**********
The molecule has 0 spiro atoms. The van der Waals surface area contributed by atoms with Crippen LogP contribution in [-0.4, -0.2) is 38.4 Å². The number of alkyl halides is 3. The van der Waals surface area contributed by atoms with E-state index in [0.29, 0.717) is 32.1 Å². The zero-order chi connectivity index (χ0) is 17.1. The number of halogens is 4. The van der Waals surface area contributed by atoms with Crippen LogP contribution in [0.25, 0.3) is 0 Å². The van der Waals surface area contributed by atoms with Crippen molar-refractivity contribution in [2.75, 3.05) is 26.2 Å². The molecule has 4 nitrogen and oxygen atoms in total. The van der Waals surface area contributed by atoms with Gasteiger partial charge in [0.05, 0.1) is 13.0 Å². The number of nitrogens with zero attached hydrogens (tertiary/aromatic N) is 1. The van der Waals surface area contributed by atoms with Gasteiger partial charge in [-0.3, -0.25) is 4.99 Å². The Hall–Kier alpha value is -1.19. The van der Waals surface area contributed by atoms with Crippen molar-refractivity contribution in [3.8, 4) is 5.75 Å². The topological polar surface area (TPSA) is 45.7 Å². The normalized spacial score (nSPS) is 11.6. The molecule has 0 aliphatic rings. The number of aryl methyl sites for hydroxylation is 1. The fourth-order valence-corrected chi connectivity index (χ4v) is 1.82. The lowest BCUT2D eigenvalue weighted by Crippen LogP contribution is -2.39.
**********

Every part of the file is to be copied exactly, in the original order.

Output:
The molecule has 0 spiro atoms. The van der Waals surface area contributed by atoms with Crippen LogP contribution in [-0.4, -0.2) is 38.4 Å². The number of alkyl halides is 3. The van der Waals surface area contributed by atoms with E-state index in [0.29, 0.717) is 32.1 Å². The zero-order chi connectivity index (χ0) is 17.1. The number of halogens is 4. The van der Waals surface area contributed by atoms with Crippen LogP contribution in [0.25, 0.3) is 0 Å². The van der Waals surface area contributed by atoms with Crippen molar-refractivity contribution in [2.75, 3.05) is 26.2 Å². The molecule has 4 nitrogen and oxygen atoms in total. The van der Waals surface area contributed by atoms with Gasteiger partial charge in [0.05, 0.1) is 13.0 Å². The number of nitrogens with zero attached hydrogens (tertiary/aromatic N) is 1. The van der Waals surface area contributed by atoms with Gasteiger partial charge in [-0.3, -0.25) is 4.99 Å². The Hall–Kier alpha value is -1.19. The van der Waals surface area contributed by atoms with Crippen molar-refractivity contribution in [3.8, 4) is 5.75 Å². The topological polar surface area (TPSA) is 45.7 Å². The normalized spacial score (nSPS) is 11.6. The molecule has 0 aliphatic rings. The number of aryl methyl sites for hydroxylation is 1. The fourth-order valence-corrected chi connectivity index (χ4v) is 1.82. The lowest BCUT2D eigenvalue weighted by Crippen LogP contribution is -2.39.